“Had a good overnight low noise RX session… almost like it was winter.” – Ken, SWL-EN61, in Indiana
Like Ken, many of us on 630-meters received the nice surprise of a quiet band with good propagation and reports at high S/N levels. Many reports were, at least at my station, high even by Winter standards. What makes the session even more bizarre is that we continue to flirt with geomagnetic storm conditions as a worst case and unsettled conditions at best where the Bz is pointing to the South, strongly in some cases. Solar wind velocities peaked above 500 km/s but have decreased to below that level during the preparation of this report. John, WA3ETD / WG2XKA, reported a flat session from his station in Vermont so perhaps this is a reminder that high latitude conditions continue to struggle after the recent geomagnetic activity. I should note that John was reported here at my station in Texas during the evening which often represents a pretty good session ahead. Texas is a very long way from Vermont.
Phil, VE3CIQ, reports that most of his decodes were in the East with six WSPR stations decoded and 21 unique stations decoding his signal through the session.
Neil, W0YSE/7 / WG2XSV, continues his great run at 200 mW ERP which should bring hope to any station that thinks they might not be able to be successful at MF.
Doug, K4LY / WH2XZO, reports a good session from South Carolina and hopes to evaluate his new E-probe shortly.
Mark, WA9ETW, reported nine unique WSPR stations decoded when he QRT’ed near 0430z.
Ken, K5DNL / WG2XXM, reported that he decoded eleven WSPR stations and was decoded by 39 unique stations during the session.
Larry, W7IUV / WH2XGP, reported that he decoded eight WSPR stations and was decoded by 39 unique stations, including reports from three VK stations.
Don, WB3FTQ, a recent addition to the 630-meter receive corp, sent a nice email with details of his station and screen captures of his receptions, included below. Don reports that he is listening with an 80/40-meter fan dipole at 35-foot where the ends are oriented at 0/180-degrees true. His receiver is a Flex 6700.
WSPR activity dominated the session once again with 70 MF WSPR stations observed worldwide at 0100z. No confirmed new stations were observed during the session but KC1ANM, NV1O, and N6IO/M are believed to be returning stations from previous sessions earlier in the season.
Regional and continental WSPR breakdowns follow:
There were no trans-Atlantic or trans-African reports during this session. UA0SNV was reported as listening but no reports were found in the WSPRnet database.
What a difference a day makes for Eden, ZF1EJ, as quieter conditions prevail, yielding reports across North American in addition to WH2XCR.
Laurence, KL7L / WE2XPQ, received and provided reports to the usual cast of stations in the western portions of North America and Hawaii.
Merv, K9FD/KH6 / WH2XCR, received pre-sunset reports from John, VK2XGJ, starting at 0726z (sunset at 0744z). Merv reports that he continued to receive reports from Australia until 1622z, 12 minutes after his local sunrise. Two-way reports were plentiful, with VK3ELV and VK4YB. Additional reports were received from WE2XPQ, JH3XCU and VK2DDI in the Pacific region. Merv also received reports from the eastern portions of North America in addition to ZF1EJ.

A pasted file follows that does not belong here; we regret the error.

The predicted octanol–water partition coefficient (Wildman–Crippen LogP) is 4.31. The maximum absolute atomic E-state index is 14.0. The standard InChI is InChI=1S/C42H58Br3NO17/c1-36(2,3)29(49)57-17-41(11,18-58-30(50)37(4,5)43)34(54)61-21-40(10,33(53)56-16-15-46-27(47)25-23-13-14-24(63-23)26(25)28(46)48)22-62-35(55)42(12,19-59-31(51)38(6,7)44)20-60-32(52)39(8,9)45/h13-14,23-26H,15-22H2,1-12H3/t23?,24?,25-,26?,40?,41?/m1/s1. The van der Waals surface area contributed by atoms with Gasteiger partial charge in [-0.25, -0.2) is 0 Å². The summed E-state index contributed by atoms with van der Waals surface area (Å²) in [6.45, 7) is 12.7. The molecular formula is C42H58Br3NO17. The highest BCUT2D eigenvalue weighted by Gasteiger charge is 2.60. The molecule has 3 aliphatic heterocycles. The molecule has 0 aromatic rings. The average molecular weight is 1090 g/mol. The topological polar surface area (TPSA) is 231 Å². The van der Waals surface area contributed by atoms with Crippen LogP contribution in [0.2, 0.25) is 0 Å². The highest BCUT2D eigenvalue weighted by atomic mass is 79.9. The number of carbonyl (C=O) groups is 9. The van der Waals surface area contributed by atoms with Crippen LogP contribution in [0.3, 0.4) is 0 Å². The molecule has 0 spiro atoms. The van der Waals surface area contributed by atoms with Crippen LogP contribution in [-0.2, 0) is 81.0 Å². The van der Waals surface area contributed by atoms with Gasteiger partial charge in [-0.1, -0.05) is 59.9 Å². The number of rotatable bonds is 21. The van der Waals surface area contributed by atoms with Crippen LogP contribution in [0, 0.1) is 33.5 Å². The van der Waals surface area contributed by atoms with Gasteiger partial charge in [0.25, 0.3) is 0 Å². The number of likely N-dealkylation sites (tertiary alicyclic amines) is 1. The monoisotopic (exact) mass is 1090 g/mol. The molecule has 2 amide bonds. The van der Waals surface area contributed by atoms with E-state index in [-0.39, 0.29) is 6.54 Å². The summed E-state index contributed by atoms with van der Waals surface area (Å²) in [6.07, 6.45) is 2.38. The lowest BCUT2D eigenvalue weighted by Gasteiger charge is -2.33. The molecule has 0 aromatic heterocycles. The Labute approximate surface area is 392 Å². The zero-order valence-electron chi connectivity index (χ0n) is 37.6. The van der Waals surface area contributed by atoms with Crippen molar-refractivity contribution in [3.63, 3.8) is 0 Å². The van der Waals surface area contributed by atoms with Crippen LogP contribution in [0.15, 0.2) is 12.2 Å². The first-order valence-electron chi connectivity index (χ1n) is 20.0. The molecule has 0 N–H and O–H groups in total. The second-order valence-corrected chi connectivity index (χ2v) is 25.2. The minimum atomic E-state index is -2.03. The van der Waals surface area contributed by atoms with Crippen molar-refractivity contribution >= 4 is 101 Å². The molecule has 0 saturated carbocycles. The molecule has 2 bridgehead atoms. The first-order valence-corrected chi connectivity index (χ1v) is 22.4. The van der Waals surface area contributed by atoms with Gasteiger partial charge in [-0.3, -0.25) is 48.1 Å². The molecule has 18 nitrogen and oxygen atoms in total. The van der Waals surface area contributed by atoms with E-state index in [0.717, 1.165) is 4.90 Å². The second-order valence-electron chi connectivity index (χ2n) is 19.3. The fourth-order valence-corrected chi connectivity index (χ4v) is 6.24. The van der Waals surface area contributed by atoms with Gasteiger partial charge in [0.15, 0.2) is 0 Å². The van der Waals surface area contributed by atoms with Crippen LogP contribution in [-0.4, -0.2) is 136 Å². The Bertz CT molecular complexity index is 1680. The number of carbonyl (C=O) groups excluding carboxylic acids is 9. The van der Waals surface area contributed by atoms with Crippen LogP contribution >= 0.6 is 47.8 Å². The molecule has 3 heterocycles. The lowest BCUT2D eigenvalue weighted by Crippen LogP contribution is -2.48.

In Australia, Phil, VK3ELV, and Roger, VK4YB, exchanged two-way reports with WH2XCR while Phil received additional reports from JH3XCU, JH1INM, and TNUKJPM.
Today Jim, W5EST, examines the very interesting path to the East from KH6 in this discussion, entitled, “WH2XCR 2015-16 INTO EASTERN NORTH AMERICA & ZF1”:
“Today’s 630m 2015-16 season illustration depicts in brown the spikes of aggregated decodes along Hawaii’s WH2XCR paths east of the Mississippi River and to Cayman Islands’ ZF1EJ.
Eastern receiving stations included WG2XJM, VE3IQB, WH2XRR, WG2XKA, WA3TTS. Eastern transmitting stations who plowed a path to XCR this season included WG2XJM, WH2XXC, WH2XZO, WI2XBV. Thanks to all! Please excuse any omission and let us know.
Like the 6300km to XCR-Japan, the 7400km XCR-XJM and 7800km XCR-ZF1EJ paths both exhibited spiky features. The XCR-ZF1EJ path has contributed significant numbers mainly since the beginning of 2016. Alone, the XCR- E N.Am. spikes would have a fairly level envelope throughout the season. XJM receptions largely constitute those numbers.
Even if XCR-XJM numbers were shown separately, they would lack monthly or fortnightly periodicity. XCR-E N.Am. higher-activity dates have included 11/2,9, 11, 22; 12/2, 1/12,23; 3/1,5,28,30, 4/1,3,4,6,10. Comparison with the dates of moon phases shows no connection.
Why were the XCR-JA decode spikes periodic (half-scale inset, upper left) but the XCR- E N.Am. spikes were not? The XCR-JA and XCR-XJM paths share similar latitudes–Tokyo 36°N., Pittsburgh 40°N. After all, when I started this study I supposed all 630m long paths would be non-periodic!
True, the longer XCR path to eastern North America involves at least one ground surface reflection. Pacific Ocean saltwater reflections ease XCR’s trip to Japan. Possibly, given higher path loss, the storm patterns in North America have been able to complicate the timing of the peaks somehow. But the illustrated XCR- E N.Am. peaks did occur, and the peaks’ timing is non-periodic. Maybe the periodicity in the XCR-JA decode-numbers was just a random anomaly if XCR-JA would perhaps have been non-periodic in other years. (XCR transmitted from Molokai for the first time last fall.)
This question of periodicity, and non-periodicity, remains an unsolved 630m mystery. Can your experience or station records inform the matter? Let us know!”
Additions, corrections, clarifications, etc? Send me a message on the Contact page or directly to KB5NJD <at> gmail dot (com)!